There’s a beautiful new tradition in the making at Ross Lower School. Earlier this week, fourth graders “broke ground” to create a Native American garden in the field outside the Green Building. Members of the Shinnecock Nation, including Ross students Chelsea and Kendall Coard, as well as alumni Andrina Smith and Cholena Smith, and Cholena's father Gerrod, performed a traditional Native American ceremony to bless the Earth and give thanks for the coming harvest.
After a blessing from Gerrod, the Shinnecock each held a handful of ceremonial tobacco up to the sky, giving thanks as they turned to face the four corners of the Earth before sprinkling the tobacco in the new garden. Cholena then led the students in a traditional dance and song of thanks as they made their way in a circle around the garden.
Andrina also took the opportunity to express thanks for the special relationship between the School and the Shinnecock Nation. To celebrate this collaboration, a Green Corn Festival will be held at the Lower School on June 17. The event, open to all in the community, will feature Native American dancers and drummers, traditional games, beading, food, and storytelling.
As the students mingled around the garden, they explained that they first planted the “three sisters” (corn, beans, and squash), and plan to add indigenous healing herbs and culinary plants. “This garden represents the symbiotic relationship Native American peoples have with the Earth, and will eventually lead to a garden exchange program between the School and the Shinnecock Museum,” fourth grade teacher Alicia Schordine said.
The garden holds important meaning to the fourth graders. This past year, they studied pre-Columbian Native American history, discussing local indigenous tribes, specifically Shinnecock, and the Iroquois confederacy. They learned about communities, rituals, shelters, and customs, as well as sustainability in Native American culture.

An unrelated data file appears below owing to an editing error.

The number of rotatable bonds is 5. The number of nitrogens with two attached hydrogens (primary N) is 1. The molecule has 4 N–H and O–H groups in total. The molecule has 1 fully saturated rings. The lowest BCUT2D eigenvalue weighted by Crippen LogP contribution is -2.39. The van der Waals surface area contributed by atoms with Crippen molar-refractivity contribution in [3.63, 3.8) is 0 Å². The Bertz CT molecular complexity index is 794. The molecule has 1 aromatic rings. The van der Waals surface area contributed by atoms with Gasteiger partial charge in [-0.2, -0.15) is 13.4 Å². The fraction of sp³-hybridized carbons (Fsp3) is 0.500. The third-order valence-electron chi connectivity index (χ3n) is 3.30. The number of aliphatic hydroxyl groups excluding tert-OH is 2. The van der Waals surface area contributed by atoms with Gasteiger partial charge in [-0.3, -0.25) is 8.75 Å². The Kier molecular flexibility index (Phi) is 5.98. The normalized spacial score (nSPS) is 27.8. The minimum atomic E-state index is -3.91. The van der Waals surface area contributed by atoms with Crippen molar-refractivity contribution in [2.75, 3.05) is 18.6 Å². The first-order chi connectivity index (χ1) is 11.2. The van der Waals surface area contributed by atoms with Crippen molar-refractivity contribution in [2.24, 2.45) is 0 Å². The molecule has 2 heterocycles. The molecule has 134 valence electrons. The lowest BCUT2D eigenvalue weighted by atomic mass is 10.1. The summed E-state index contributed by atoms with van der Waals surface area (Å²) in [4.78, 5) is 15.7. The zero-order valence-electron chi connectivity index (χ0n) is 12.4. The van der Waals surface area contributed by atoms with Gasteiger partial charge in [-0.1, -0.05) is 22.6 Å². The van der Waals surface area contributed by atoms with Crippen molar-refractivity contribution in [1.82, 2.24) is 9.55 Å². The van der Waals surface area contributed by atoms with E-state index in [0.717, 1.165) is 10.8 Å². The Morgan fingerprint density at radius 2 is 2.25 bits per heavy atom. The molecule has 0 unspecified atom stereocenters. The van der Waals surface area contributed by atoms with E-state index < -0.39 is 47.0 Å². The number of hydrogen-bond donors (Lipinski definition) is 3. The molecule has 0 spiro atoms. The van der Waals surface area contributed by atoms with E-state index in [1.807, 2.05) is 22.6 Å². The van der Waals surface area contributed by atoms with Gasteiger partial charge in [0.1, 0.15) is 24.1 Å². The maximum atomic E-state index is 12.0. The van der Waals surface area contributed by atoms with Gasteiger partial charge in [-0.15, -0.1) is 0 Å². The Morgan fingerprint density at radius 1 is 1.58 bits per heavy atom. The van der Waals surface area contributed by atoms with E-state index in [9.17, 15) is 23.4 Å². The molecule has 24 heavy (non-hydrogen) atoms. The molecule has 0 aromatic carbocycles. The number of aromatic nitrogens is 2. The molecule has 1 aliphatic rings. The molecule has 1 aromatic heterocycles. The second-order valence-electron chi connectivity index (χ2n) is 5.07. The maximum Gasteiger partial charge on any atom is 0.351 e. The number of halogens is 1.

Leading up to the planting and blessing, Gerrod and Cholena visited with the students to share their own stories of the Shinnecock Indians, including rites of passage, ceremonial dances, and the evolution of crops for food and medicine. Gerrod discussed the spiritual connection the tribes maintain with nature and the circle of life, noting the respect the tribes showed to the animals they hunted as sources of food and shelter.
Clearly a gifted historian and storyteller, Gerrod asked the students to think about their ancestors sitting around a campsite. With no stores, schools, or electricity, everything had to be made from natural resources gathered in the wild. They gave offerings, such as tobacco, for plants and animals as a sign of their reverence so the harvest and wildlife would continue to return to them.
“Eventually we saved seeds, and the three sisters were the first types of crops to be cultivated,” he said. From them, different habits and plants emerged. “That’s where you all are at with your new garden. You’re helping to tell the story of life and rebirth.”
He also discussed medicinal plants such as wintergreen, which is used to ease toothaches, and certain tree bark that is boiled to make a tea to soothe a sore throat.
Cholena talked about life on the reservation and particular dances that she herself performs for ceremonies and festivals. For example, this month, the Shinnecock will celebrate the strawberry harvest with a day of dancing and sharing of foods such as strawberry pie and pastries. “There are so many things that happen because of this little piece of red fruit,” she said with a smile.
“We’ve all enjoyed the recent events that have strengthened our ties to the Shinnecock Nation,” Alicia said, “and we’re looking forward to celebrating at Ross School’s first annual Green Corn Festival next week!”